May 17, 2020

CIPS first Australian leader

chartered institute of purchasing and supply
craig la
Freddie Pierce
1 min
CIPS hopes to be bonzer with an Aussie at the helm
Follow @JosephWilkesWDM The Chartered Institute of Purchasing and Supply (CIPS) has just appointed its first ever Australian as President. Craig Lardne...

The Chartered Institute of Purchasing and Supply (CIPS) has just appointed its first ever Australian as President.

Craig Lardner will take up the role at the start of November. He has held senior procurement roles at foremost organisations such as the BOC Group – the multinational industrial gas company known as BOC, and now a part of The Linde Group – and Australasian company George Weston Foods – part of the ABF group.

He has vast experience in the procurement profession and will become the second international CIPS President when he takes over from current President, Paula Gildert, on November 1.

Lardner is Principal of his own consultancy firm, Procurement Advisory Services Ltd., and up to August this year was combining that with the role of interim managing director of CIPS Australasia.

Speaking to CIPS' official website, Supply Chain Management, Lardner says he was keen to repay the faith shown in him by his peers and CIPS.

“I think I can make a difference,” he said.

“I have been in and around this profession just long enough to know what we are really good at and what we are not so good at. And I can focus on a couple of things in 12 short months and hopefully make those improvements sustainable.”

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Jun 10, 2021

Will Public Procurement Budgets Increase in 2021?

3 min
Often overlooked, government procurement professionals will play a critical role in helping communities, and local businesses recover from the pandemic

Procurement is more than just a private enterprise. COVID-19 reminded us that sourcing materials is an essential part of the government’s role. Throughout 2022, tiny departments sourced massive amounts of personal protective equipment (PPE), medical supplies, and emergency vaccines and testing kits. Even non-procurement professionals were pulled into the fray, as frantic timelines demanded nothing less. 

According to Celeste Frye, co-founder and CEO of Public Works Partners, the crisis brought procurement to the attention of skilled employees who had never considered it. As non-procurement personnel stepped up to help their coworkers, many found that they’d stumbled upon a critical and rewarding job. “Existing public employees have seen the essential nature of the work”, Frye said. “[They’ve] gained some critical skills and possibly [grown] interested in pursuing procurement as a longer-term career”.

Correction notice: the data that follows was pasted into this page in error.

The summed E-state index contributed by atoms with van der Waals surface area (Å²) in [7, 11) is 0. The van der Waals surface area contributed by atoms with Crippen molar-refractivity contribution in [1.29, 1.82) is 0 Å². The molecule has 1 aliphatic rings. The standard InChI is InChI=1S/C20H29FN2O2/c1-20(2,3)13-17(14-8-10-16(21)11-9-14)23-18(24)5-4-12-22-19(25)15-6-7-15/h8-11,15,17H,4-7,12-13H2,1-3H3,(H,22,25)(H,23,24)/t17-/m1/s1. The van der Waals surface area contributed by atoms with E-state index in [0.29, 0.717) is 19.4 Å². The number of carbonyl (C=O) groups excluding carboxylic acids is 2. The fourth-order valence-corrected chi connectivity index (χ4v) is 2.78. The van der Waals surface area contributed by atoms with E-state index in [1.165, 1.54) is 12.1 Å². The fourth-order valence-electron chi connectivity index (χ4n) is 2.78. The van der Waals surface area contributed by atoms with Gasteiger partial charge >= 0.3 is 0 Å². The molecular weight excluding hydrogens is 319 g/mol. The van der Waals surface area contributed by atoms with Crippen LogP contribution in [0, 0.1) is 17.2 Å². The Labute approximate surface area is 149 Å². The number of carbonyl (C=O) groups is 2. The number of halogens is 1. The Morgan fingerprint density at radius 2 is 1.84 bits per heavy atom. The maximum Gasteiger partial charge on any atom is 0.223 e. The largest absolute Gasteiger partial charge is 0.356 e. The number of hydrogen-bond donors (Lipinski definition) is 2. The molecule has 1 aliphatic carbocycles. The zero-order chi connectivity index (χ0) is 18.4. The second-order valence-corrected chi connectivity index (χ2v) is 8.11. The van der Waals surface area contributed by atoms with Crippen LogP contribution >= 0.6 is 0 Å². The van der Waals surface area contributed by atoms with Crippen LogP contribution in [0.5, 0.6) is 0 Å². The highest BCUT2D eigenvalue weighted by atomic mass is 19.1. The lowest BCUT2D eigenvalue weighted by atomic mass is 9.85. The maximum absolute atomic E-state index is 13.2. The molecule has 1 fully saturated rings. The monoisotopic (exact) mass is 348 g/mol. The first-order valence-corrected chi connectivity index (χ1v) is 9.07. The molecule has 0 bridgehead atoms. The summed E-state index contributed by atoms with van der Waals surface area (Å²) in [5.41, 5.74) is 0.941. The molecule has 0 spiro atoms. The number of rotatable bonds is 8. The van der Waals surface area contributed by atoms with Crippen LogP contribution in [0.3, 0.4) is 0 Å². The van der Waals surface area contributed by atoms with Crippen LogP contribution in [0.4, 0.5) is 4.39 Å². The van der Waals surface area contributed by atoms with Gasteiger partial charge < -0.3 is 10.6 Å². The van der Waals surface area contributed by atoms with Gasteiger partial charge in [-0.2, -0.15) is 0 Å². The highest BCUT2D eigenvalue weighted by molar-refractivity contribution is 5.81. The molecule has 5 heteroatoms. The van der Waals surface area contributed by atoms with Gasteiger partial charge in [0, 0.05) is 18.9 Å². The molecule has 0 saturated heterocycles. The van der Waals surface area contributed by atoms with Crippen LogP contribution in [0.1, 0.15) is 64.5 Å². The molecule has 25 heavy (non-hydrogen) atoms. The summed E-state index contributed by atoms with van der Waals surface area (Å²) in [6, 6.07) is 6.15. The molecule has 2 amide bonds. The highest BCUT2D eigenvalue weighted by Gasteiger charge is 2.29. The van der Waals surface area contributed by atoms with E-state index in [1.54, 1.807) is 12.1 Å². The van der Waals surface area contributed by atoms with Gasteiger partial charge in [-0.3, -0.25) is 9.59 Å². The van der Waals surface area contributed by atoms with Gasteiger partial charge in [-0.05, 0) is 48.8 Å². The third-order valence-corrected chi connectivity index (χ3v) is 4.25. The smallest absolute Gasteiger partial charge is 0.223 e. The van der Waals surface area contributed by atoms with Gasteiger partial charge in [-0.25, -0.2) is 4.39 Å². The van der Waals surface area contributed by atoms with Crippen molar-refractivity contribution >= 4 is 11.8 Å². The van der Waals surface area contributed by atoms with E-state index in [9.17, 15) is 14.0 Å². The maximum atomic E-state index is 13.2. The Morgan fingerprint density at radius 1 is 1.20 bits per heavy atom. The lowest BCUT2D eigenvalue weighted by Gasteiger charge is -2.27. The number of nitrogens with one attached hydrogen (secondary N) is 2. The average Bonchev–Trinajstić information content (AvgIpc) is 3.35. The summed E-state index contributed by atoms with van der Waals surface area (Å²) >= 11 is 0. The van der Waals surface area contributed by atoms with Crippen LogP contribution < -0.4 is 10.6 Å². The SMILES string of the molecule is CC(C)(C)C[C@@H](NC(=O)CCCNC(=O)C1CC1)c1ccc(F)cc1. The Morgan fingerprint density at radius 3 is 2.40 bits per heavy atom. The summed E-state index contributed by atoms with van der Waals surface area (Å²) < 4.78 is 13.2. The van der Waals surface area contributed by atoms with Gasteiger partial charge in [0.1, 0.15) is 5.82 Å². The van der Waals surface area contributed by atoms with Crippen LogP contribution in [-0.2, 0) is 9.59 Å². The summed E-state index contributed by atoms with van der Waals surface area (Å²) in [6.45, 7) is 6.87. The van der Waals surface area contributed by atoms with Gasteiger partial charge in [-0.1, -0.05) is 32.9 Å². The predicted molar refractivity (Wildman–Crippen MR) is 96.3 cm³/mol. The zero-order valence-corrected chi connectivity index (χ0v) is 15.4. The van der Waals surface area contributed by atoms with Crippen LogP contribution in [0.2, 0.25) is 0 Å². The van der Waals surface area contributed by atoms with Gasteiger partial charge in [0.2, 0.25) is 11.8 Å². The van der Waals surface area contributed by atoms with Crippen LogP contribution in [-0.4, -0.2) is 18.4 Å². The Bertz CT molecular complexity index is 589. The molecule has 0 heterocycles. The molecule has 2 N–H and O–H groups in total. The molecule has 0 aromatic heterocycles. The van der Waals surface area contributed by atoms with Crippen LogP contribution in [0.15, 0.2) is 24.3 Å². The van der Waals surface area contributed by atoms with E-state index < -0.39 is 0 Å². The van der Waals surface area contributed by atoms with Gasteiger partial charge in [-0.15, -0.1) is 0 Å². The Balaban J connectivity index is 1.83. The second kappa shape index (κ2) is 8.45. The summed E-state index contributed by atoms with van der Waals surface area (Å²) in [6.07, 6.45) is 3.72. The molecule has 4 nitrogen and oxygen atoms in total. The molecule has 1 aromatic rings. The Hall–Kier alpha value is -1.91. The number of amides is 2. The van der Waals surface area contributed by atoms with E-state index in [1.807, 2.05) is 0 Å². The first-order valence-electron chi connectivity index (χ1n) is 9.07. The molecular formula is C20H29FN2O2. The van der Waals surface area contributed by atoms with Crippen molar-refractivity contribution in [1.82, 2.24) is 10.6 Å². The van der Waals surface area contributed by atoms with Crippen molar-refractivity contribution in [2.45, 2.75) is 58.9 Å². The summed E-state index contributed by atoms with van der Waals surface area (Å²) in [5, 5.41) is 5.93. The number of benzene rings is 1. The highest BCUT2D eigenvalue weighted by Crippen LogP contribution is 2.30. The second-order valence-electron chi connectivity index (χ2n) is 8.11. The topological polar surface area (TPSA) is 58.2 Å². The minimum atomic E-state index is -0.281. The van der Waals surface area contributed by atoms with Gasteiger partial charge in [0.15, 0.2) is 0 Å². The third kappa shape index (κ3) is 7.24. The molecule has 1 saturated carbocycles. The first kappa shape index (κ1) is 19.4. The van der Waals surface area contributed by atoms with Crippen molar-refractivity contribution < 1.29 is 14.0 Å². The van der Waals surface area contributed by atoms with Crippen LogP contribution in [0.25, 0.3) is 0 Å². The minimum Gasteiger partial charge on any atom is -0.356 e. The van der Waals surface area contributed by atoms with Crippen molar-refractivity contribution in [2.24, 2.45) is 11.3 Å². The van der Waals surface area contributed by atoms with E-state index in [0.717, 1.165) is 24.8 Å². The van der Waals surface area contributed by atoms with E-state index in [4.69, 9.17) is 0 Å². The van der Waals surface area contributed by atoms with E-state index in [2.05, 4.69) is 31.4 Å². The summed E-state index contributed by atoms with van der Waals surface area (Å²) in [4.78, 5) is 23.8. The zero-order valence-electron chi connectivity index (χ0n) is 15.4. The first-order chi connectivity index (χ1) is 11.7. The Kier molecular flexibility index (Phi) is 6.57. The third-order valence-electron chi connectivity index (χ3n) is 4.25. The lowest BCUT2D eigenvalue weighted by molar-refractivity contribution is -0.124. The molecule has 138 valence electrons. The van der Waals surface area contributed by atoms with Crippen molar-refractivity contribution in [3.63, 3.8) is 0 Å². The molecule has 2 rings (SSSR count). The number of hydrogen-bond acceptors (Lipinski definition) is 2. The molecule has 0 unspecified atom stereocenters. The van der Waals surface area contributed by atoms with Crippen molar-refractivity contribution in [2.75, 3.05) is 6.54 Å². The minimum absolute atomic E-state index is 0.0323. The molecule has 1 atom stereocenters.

Small, Local Suppliers Take Charge

Frye, whose firm helps organisations engage stakeholders and develop long-term procurement strategies, thinks it well worth the effort to open one’s mind to new opportunities. Cooperative contracts, for instance, can help public departments and municipalities save money, time, and effort. By joining together with other towns or cities in the region, public procurement teams aggregate their purchasing power and can drive better deals. 

These cooperative contracts have the added benefit of advancing equity. Smaller suppliers that struggle to compete with established firms for government contracts can act as subcontractors, helping big suppliers fulfil bits of the project. Once they get their foot in the door, small, local, and disadvantaged suppliers can then leverage that government relationship to take on additional projects. 

Especially as governments start to pay attention to procurement resilience, public procurement departments must expand their requests for proposals (RFPs) to take into account innovative solutions and diverse suppliers. According to Frye, Public Works Partners—a certified female-owned firm—has benefitted from local and state requirements that specify diversity. 

Post-Pandemic Funding Swells Procurement Budgets 

And the pandemic won’t be the end of it. City governments need to build sustainable energy infrastructure such as solar panels, charging stations, and recycling plants, ensure that masks and medicines are never in short supply, and source new technologies to keep up with cloud and cybersecurity concerns. 

Public procurement budgets will likely increase to match demand. As Peter Ware, Partner and Head of Government at Browne Jacobson, explained, “in a non-pandemic world, the [U.K.] government spends on average around £290 billion on outsourced services, goods, and works...anywhere between 10% and 14% of Gross Domestic Product (GDP). Post-pandemic, city procurement will only increase as national governments provide local divisions with emergency funding.
And in truth, government employees might jump at the opportunity. Frye noted that public procurement could give immediate feedback on new programmes: “[Procurement] is where new laws and policies ‘hit the road’ and are implemented”, she said. “Professionals in these fields get the satisfaction of creating real change and seeing quantifiable outcomes of their work”.

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